This blog was written by Laura López, Sustainable Mobility Junior Officer, ICLEI World Secretariat.
Urban freight is under intense demand across the world. Population growth, higher per capita income, and digitalization trends drive delivery vehicle usage (up 36% in the top 100 cities by 2030), GHG emissions (32% increase) and congestion levels (21% increase) (WEF, 2020). Despite this glaring need, the transportation of goods has been largely overlooked in sustainable mobility planning. Cities remain primarily focused on passenger transport while limiting freight-related measures to the imposition of circulation and parking restrictions.
The Low Carbon Action Plan Guidebook (LCAP-UF) aims to fulfill this planning gap by providing cities with a roadmap to decarbonize urban logistics while enhancing operational efficiency, social inclusion, road safety, and air quality. Since 2018, ICLEI’s EcoLogisitics initiative has supported cities in Latin American and Asia on LCAP development. The Webinar “Moving goods: Low carbon action plan for urban freight” brought together city representatives from Panaji, Taoyuan, Bogotá, and Santa Fe to share insights on how LCAP has been conceptualized, planned, and implemented. This includes goal setting, a rigorous stakeholder engagement process, adapting strategies and performance review.
The 8-step LCAP-UF has provided cities with a practical framework to decarbonize urban freight, leaving room for adapting plans to each city’s context. In general, all cities advocated for implementing low carbon fleets, low emissions zones, and micro-consolidation hubs in their plans. However, planning approaches vary across cities. For instance, the City of Panaji defined short, medium, and long-term strategies ranked by the level of feasibility. Taoyuan anticipates achieving a zero-emission freight sector by 2050. In addition to promoting more sustainable deliveries, the city also plans to leverage renewable energy sources and technological advancements to streamline processes along the entire supply chain.
It became evident that stakeholder engagement is essential to moving forward through the entire process. City representatives hosted consultation and outreach activities where these efforts eventually led to permanent working groups that included representatives from different government institutions, civil society, academia, and the private sector.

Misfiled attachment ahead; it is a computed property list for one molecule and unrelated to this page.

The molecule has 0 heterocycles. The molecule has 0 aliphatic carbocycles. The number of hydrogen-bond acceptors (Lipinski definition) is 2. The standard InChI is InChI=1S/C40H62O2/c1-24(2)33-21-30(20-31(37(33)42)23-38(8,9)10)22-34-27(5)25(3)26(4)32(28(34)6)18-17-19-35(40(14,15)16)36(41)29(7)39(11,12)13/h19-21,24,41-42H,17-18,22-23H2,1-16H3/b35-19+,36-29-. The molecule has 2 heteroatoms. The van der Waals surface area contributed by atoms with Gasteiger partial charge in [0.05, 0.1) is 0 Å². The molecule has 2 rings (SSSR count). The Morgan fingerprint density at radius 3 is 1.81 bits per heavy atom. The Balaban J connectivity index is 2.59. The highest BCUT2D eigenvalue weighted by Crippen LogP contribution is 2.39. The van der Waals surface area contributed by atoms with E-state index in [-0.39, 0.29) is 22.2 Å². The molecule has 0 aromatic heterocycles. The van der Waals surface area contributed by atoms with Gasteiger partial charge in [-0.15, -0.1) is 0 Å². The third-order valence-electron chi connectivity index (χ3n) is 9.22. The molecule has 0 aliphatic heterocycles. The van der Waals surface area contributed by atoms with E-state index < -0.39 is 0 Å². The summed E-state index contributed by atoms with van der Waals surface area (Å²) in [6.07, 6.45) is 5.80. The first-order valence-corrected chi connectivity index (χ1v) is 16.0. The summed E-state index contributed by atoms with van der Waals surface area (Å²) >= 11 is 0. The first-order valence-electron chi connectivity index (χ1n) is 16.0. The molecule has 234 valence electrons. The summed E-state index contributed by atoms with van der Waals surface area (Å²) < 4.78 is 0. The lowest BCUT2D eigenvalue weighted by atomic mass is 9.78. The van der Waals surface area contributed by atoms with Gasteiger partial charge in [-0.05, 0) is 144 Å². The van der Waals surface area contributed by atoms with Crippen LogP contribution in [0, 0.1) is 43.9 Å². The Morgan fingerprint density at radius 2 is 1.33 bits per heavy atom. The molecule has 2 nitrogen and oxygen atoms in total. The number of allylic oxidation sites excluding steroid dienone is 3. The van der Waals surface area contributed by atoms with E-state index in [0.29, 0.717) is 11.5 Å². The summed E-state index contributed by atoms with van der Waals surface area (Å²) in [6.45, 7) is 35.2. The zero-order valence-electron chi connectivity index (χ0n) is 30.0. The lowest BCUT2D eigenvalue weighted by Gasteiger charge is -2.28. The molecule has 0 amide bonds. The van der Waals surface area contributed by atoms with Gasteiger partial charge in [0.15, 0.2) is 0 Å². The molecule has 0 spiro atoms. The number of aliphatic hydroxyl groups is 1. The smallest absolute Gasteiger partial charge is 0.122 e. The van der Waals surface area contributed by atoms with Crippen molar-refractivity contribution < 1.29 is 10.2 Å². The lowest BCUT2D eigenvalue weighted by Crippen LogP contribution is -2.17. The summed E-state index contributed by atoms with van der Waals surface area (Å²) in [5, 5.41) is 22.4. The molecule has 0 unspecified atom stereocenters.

From concept to reality: challenges and opportunities developing LCAP-UF
Fragmentation within the urban freight sector was highlighted as one of the most significant challenges to developing and implementing LCAPs. The wide range of stakeholders involved in urban freight ‒ namely wholesalers, transporters, retailers, and final users ‒ makes it extraordinarily difficult to map and identify specific roles within the supply chain. The multiplicity of actors also meant different levels of involvement and conflicting interests, which entailed arduous and time-consuming consultation, deliberation and decision-making processes.
Data availability was also a limitation to understanding operation performance and developing the baseline scenario. Most of the last-mile actors featured small companies and individuals carrying out deliveries inefficiently due to a lack of resources in collecting and managing data. On the other hand, big and medium-sized companies are adamant about sharing data due to a lack of incentives and fear of putting competitiveness at risk. Finally, even when data is available, it is difficult to cross-reference.
There is plenty of room for optimism. City representatives noted sustainable urban freight is gaining momentum in local governments’ political agendas, eventually leading to more integrated policies and resource allocations. These engagements have piqued private sector interest for a deeper understanding of and involvement in initiatives to enhance operational efficiency while reducing adverse environmental outcomes from freight movement.
Learn more about the webinar session and download the LCAP-UF guidebook here
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